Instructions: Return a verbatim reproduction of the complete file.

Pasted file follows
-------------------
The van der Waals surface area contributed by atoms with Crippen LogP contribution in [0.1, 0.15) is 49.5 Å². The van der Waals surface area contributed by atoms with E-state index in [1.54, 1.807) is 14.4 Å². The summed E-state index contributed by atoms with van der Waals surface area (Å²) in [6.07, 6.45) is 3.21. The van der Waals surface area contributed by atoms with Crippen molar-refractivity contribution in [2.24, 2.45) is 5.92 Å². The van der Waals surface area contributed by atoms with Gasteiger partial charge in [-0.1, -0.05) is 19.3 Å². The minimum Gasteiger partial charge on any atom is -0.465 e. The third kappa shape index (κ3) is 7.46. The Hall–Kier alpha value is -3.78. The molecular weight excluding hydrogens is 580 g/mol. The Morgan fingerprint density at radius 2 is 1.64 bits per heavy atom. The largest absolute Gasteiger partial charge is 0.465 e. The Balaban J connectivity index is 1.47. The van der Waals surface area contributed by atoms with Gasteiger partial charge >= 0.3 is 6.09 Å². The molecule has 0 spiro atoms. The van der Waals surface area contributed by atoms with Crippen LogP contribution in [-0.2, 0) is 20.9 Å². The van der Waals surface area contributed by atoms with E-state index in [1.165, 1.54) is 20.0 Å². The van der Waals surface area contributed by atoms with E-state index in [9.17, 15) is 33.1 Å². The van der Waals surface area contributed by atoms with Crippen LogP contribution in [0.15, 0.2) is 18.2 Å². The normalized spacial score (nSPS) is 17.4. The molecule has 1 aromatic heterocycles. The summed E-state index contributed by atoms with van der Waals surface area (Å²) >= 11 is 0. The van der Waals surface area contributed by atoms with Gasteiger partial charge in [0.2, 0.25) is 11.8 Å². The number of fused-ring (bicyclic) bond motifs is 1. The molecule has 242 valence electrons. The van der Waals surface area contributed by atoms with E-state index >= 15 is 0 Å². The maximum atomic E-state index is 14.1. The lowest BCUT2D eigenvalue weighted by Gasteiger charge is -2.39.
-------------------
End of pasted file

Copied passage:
The van der Waals surface area contributed by atoms with Crippen LogP contribution in [0.1, 0.15) is 49.5 Å². The van der Waals surface area contributed by atoms with E-state index in [1.54, 1.807) is 14.4 Å². The summed E-state index contributed by atoms with van der Waals surface area (Å²) in [6.07, 6.45) is 3.21. The van der Waals surface area contributed by atoms with Crippen molar-refractivity contribution in [2.24, 2.45) is 5.92 Å². The van der Waals surface area contributed by atoms with Gasteiger partial charge in [-0.1, -0.05) is 19.3 Å². The minimum Gasteiger partial charge on any atom is -0.465 e. The third kappa shape index (κ3) is 7.46. The Hall–Kier alpha value is -3.78. The molecular weight excluding hydrogens is 580 g/mol. The Morgan fingerprint density at radius 2 is 1.64 bits per heavy atom. The largest absolute Gasteiger partial charge is 0.465 e. The Balaban J connectivity index is 1.47. The van der Waals surface area contributed by atoms with Gasteiger partial charge >= 0.3 is 6.09 Å². The molecule has 0 spiro atoms. The van der Waals surface area contributed by atoms with Crippen LogP contribution in [-0.2, 0) is 20.9 Å². The van der Waals surface area contributed by atoms with E-state index in [1.165, 1.54) is 20.0 Å². The van der Waals surface area contributed by atoms with E-state index in [9.17, 15) is 33.1 Å². The van der Waals surface area contributed by atoms with Crippen LogP contribution in [0.15, 0.2) is 18.2 Å². The normalized spacial score (nSPS) is 17.4. The molecule has 1 aromatic heterocycles. The summed E-state index contributed by atoms with van der Waals surface area (Å²) >= 11 is 0. The van der Waals surface area contributed by atoms with Gasteiger partial charge in [0.2, 0.25) is 11.8 Å². The number of fused-ring (bicyclic) bond motifs is 1. The molecule has 242 valence electrons. The van der Waals surface area contributed by atoms with E-state index >= 15 is 0 Å². The maximum atomic E-state index is 14.1. The lowest BCUT2D eigenvalue weighted by Gasteiger charge is -2.39.